I had the wonderful experience on Friday of going to hear Anne Lamott speak at First Baptist Decatur. Lamott is the author of several novels and non-fiction books. I haven't read any of her novels (yet), but I devoured her books Traveling Mercies, Plan B: Further Thoughts on Faith, and Grace (Eventually). She has a son, Sam, who figures prominently in most of her books, as she raised him on her own. He recently had a son, and they wrote a book together called Some Assembly Required: A Journal of My Son's First Son. It was in response to her earlier book on the first year of Sam's first life called Operating Instructions.
Okay, enough introduction. Suffice it to say I love Anne Lamott and she was just as funny and hard-hitting in person as she is on the page. I honestly got a little giddy and star-struck when I saw her walking out onto the stage! She has these kooky dreadlocks and a dry, slightly raspy voice. She can joke and curse and pray all in the same breath, and she says things about God that make you go, "Wait a minute. Am I allowed to think that?" But you know her thoughts stem from a deep and personal relationship with Him (or Her, as she sometimes like to say).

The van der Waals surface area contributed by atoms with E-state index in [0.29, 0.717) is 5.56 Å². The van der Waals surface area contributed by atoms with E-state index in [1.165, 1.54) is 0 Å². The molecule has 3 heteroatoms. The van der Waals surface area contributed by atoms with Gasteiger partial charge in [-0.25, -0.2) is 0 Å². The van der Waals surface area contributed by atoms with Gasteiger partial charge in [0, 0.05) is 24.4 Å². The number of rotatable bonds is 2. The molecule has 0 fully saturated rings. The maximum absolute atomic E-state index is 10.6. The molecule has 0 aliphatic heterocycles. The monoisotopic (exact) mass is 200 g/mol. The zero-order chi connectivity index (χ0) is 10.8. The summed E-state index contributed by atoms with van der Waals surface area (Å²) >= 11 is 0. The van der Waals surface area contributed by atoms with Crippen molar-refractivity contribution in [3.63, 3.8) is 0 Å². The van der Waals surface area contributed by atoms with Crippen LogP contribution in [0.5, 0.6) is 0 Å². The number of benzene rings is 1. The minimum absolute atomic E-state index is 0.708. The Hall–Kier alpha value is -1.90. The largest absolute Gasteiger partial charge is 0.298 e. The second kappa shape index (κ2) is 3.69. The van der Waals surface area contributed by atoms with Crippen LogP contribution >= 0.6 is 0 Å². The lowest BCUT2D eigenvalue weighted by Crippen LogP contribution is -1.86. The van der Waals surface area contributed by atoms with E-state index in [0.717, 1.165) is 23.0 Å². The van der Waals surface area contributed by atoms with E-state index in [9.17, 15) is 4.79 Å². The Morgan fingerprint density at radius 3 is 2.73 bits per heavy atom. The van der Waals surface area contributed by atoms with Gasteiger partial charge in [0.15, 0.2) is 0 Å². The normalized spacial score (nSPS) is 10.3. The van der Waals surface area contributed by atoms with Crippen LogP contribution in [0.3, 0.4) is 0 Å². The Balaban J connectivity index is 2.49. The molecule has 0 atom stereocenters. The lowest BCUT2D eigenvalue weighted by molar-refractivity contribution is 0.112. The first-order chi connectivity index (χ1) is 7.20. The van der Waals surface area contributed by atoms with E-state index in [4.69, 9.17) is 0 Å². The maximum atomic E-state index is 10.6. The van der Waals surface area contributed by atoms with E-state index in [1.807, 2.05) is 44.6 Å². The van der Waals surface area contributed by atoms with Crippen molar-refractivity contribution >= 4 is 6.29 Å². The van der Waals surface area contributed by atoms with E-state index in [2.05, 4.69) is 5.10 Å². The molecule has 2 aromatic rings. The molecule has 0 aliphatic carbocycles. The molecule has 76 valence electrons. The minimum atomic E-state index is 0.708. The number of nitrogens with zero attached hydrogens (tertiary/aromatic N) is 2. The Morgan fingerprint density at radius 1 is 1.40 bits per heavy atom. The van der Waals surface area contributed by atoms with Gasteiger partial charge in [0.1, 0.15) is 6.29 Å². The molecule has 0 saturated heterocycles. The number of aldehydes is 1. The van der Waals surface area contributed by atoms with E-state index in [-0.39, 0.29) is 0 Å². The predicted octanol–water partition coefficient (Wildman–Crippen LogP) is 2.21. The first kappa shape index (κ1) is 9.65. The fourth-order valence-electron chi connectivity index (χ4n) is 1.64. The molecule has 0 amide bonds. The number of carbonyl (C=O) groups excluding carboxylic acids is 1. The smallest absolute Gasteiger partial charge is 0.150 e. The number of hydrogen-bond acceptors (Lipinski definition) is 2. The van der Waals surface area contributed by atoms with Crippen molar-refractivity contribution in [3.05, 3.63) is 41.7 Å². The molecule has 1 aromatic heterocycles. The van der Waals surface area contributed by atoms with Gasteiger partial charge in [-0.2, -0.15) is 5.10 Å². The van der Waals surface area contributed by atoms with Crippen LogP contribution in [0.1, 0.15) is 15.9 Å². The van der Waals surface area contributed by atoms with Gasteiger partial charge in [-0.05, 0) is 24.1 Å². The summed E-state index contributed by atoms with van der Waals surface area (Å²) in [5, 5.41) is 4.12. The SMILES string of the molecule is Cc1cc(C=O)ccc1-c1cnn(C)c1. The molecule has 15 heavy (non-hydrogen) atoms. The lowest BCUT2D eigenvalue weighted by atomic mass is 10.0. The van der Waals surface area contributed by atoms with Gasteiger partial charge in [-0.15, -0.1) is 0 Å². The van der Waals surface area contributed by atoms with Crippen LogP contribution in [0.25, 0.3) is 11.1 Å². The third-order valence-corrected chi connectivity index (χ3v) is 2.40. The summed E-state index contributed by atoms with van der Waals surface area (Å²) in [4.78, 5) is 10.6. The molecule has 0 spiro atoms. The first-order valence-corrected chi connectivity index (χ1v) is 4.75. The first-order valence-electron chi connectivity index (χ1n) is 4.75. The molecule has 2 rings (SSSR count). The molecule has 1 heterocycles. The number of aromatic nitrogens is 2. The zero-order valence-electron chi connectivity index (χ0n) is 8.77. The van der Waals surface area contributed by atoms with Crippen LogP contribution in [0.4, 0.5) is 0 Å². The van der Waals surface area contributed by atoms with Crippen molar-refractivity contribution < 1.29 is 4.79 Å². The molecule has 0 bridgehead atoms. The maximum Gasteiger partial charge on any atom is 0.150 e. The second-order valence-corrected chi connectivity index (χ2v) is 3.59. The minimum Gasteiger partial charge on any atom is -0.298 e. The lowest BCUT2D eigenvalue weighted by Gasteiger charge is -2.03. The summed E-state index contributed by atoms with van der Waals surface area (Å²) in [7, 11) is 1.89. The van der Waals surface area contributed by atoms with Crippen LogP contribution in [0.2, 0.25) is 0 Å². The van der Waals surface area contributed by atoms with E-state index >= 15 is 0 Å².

Sam read with her on Friday, and he was not at all what I expected! He's a tall, dark, and handsome type, currently in art school to be an inventor. The rapport between them was incredible. While the readings from this current book aren't particularly applicable to my life, the writing was still incredible, and the live format allowed the session to be infused with more of Lamott's trademark general discussion of faith. I've of course forgotten most of the gems, but hearing them made me want to a) go back and re-read all the books of hers I have read, b) find them all at used bookstores so I can have my own copies to write in and lend out, and c) read everything else of Anne Lamott's that I haven't yet. My Kindle wishlist is ridiculously full at the moment.
I'll leave you with this bit of wisdom that she used to close the night. Someone asked what her advice was for someone who wanted to be a writer, and here's what she had to say (which is relevant to someone who wants to be anything, really):
It's not in anybody's best interest for you to pursue your dreams, so it's gotta be in yours, because that's what you're here for.
Simple, to the point, and utterly true.
Have you ever seen one of your favorite authors in person? What's your favorite piece of advice from them?